What is Vision Therapy?
- Vision therapy is safe, drug-free, and eﬀective for both children and adults! While visual acuity (the “20/20” part of vision) requires glasses to improve, visual skills such as tracking together along a line of text must be learned during develop- ment, these skills can also be improved later in life at any age.
- Vision therapy is a structured treatment process that utilizes skilled therapists, specialized equipment and a carefully planned progression of activities to modify the visual system at the neurological level. It is like PHYSICAL THERAPY for the eyes and the parts of the brain that control vision.
- It is a NON – SURGICAL and CUSTOMIZED vision program designed to correct certain vision problems and improve visual skills.
- Vision therapy improves the speed, ﬂexibility, endurance and accuracy of the visual system’s accommodative response (eye focusing),vergence response (eye teaming) and oculomotor skills (eye tracking).
- Vision therapy also helps develop higher level visual skills, such as visual processing speed and visually-guided motor responses (visual reaction speed or eye-hand coordination).
Who needs to Undergo Vision therapy?
Vision therapy can be taken in any age group. Prior to vision therapy exercises, Comprehen- sive examination is conducted at Rotary Eye Institute to understand their problems, diﬃculties and based on assessment it is advised for therapy.
Signs and Symptoms Requiring Vision Therapy
- Reads easily at the beginning of the book, but struggles through the end/gives up.
- Short attention span.
- Frustration while reading or writing.
- Complains of red, itching, burning, watering, eyes when reading. Holds reading material very close.
- Diﬃculty in changing the focus from far to near or vice versa.
- Alphabet confusion (e.g. reads ‘d’ as ‘b’ or ‘a’ as ‘o’).
- Intermittent blur in the distance and up close.
- Crossed or lazy eye.
- Frequent head tilting towards a particular shoulder or side is
- Blinking/closing of one eye, Excessive Squinting.
- Places head close to book while reading.
- Poor visual/motor skills (hand-eye coordination).
- Diﬃcult to judge distance and depth.
- Confusing right & left directions.
- Tiring easily while reading.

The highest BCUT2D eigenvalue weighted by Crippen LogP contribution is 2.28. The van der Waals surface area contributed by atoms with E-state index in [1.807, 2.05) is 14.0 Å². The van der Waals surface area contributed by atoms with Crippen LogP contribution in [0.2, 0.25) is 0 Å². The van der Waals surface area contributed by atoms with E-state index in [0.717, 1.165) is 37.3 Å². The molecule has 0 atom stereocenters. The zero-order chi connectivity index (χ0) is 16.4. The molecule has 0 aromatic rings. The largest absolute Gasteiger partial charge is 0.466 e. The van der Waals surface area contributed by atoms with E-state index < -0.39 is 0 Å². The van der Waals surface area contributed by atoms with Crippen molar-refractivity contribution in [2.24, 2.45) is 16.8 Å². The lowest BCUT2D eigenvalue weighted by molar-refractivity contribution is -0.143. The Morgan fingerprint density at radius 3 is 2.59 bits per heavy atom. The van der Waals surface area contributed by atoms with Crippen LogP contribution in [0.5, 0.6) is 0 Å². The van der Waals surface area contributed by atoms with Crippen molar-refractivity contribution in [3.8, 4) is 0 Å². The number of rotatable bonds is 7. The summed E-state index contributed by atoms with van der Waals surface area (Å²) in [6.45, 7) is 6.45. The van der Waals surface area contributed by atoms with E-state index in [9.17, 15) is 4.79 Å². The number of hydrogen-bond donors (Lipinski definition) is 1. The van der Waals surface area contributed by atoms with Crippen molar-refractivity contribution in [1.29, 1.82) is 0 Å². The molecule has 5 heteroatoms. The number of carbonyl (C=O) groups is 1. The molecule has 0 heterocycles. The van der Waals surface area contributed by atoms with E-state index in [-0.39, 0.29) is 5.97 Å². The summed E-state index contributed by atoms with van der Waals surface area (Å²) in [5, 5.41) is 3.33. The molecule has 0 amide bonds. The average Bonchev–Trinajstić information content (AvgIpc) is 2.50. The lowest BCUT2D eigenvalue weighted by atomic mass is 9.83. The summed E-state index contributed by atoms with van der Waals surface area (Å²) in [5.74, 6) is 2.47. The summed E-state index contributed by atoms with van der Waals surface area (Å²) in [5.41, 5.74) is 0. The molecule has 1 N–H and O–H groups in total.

- Avoiding near tasks such as reading.
- Diﬃculty tracking moving objects.
- Tiring or soreness after close work.
- Reading or writing too close to paper or screen.
- Print seems to move or comes in & out of focus when reading.
- Text seems to double when reading, driving or looking at signs. Unusual posture or head tilt when reading or writing.
- Frequent head turning while reading.
Behavior-Related Signs and Symptoms
- Short attention span
- Irritable, nervous or quickly fatigued while reading, looking at books, or doing work which needs close focus
- Exhibits signs of emotional or developmental immaturity
- Doesn’t get along well with others
- Blurry vision
- Nausea or dizziness
- Motion sickness
- Double vision
How is the Process of Vision Therapy Conducted?
During the initial visit of the patient with diﬀerent complains it is advisable to go under comprehen- sive binocular vision assessment. After the assessment based on ﬁndings the Optometrist will design the Vision therapy Exercise plan to normalised the condition. This treatment plan is thoroughly discussed with the patient or the parents if it involves a child and every eﬀort is made to answer their questions.
How long Vision Therapy to be taken?
Vision Therapy protocol is decided by the optometrist based on the severity and its diﬃculties. Vison therapy may require few session to 1-2 year treatment process with minimum of 40 to 50 mins of therapy at Rotary Eye Institute in various mode as In-OFFICE Vision therapy or Home Vision Therapy or combined therapy (IN-OFFICE and Home therapy) based on the condition.
What does Vision Therapy use?
- Therapeutic lenses
- Occluders or patches
- Electronic targets with timing mechanisms
- Balance boards
- A variety of special tools designed for speciﬁc and unique vision therapy activities
What is the goal of Vision Therapy?
Help patients develop or improve fundamental visual skills and abilities Improve visual comfort, ease, and eﬃciency Change how a patient processes or interprets visual information